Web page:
At that point, you earned a break! Let the paste dry for a couple of hours at least. Let it sit overnight, but leaving it longer, if need be, will help more if your oven stains are horrible. With your Mr. Siga microfiber, wipe the paste off.
STEP 5: Spray with Vinegar
The next step is to spray some vinegar to help with extra cleaning action and get the residue off. It is way better than water, but if you prefer to use water if that’s all you have. You can use the same kind of white vinegar that you cook with. There is cleaning vinegar; however, it’s so strong that it has to be diluted, or you won’t breathe well. Even natural things can be potent in high concentrations; beware. You can use regular household vinegar for simplicity. You will be fascinated by this natural little science experiment while you clean. It smells like dill pickles in here, but we’re not making pickles!
STEP 6: Scrub-a-dub-dub!
Next, use a Scotch Brite scouring pad to work off that burnt-on food! It is where paper towels are handy; you don’t need to rinse; or wipe the grease out. Fold it in half and scrub it; the grease should be coming off.
STEP 7: Rinsing it off
The biggest challenge is rinsing this stuff off! You can remove your oven door if you are so inclined but consider the door’s weight and how to handle it. You can use cloths to rinse it off or paper towels. You can spare your Mr. Siga microfiber and use paper towels. Rinse the whole thing with water in a spray bottle to get this stuff off. If you spot any stains that survived, you can use a sharp razor blade on the oven glass to get any stuck-on grease or stains off. It should be wet first, too, so it glides easier.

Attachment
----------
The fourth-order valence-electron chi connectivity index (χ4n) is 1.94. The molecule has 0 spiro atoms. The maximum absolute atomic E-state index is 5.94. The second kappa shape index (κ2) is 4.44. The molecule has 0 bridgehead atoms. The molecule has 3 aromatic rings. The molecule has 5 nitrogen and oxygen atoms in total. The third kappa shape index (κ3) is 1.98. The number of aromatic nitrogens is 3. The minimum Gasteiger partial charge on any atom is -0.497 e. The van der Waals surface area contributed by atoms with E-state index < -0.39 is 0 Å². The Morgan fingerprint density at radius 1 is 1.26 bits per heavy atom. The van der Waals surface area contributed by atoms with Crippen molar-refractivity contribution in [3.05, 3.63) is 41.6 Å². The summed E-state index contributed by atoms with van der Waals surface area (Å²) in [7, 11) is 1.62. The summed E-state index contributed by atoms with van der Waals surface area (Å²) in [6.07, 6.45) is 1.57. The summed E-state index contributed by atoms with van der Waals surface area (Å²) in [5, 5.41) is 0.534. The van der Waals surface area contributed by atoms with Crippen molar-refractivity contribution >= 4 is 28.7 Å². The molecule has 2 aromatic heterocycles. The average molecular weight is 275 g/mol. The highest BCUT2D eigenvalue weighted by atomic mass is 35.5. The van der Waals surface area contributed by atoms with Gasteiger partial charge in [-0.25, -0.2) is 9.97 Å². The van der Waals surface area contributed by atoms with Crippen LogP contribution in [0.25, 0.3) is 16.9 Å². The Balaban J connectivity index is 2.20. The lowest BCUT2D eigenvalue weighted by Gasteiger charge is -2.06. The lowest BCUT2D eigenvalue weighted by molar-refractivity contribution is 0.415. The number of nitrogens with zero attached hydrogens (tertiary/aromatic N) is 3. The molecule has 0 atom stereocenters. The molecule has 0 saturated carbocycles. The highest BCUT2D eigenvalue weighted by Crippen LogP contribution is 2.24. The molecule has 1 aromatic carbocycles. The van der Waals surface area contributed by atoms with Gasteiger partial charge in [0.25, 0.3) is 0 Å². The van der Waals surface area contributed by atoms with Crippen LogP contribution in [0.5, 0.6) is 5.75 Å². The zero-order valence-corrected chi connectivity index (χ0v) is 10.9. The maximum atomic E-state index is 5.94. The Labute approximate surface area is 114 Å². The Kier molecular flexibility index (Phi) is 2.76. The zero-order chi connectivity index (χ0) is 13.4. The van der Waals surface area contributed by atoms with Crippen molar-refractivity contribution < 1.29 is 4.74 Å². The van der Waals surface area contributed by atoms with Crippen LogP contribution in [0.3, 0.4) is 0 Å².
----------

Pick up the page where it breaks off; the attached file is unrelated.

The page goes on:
How do I get burnt stuff off the bottom of my oven? Tip: Use a cleaning pumice stone
If you have baked-on oven stains that are stubborn and not coming out, the best thing to use is a pumice stone. Get it wet first. Never use it dry. This is a miracle worker. Just test a small area first. I’ve never had it scratched, but there are so many different types of metal that you never know. Not the kind for feet or your body. Get the cleaning pumice stones. They even have ones with a handle, so you don’t have to touch them.
Rinse the whole thing with water and a spray bottle to get the baked-on stains off and see if any details are missed. You can also use a sharp razor blade on the oven glass to get any stuck-on grease or stains off. It should be wet first, too, so it glides easier.
If you were dedicated to using natural but you’ve got to put in a little bit more work. I’m pretty happy overall it’s definitely not my easiest method, and I’m gonna tell you my easiest method in another video, but it is an all-natural method, and I think it’s legit, and it works pretty well.
Cleaning Your Oven With Natural Products
If you are dedicated to using natural products, there is a little more work to put in, but it is worth it. Both baking soda and white vinegar are great resources for keeping your oven clean naturally. Also, you can use a wet, very sharp razor blade to get grease off the oven glass.
For more tips and tricks, check out the rest of our blog.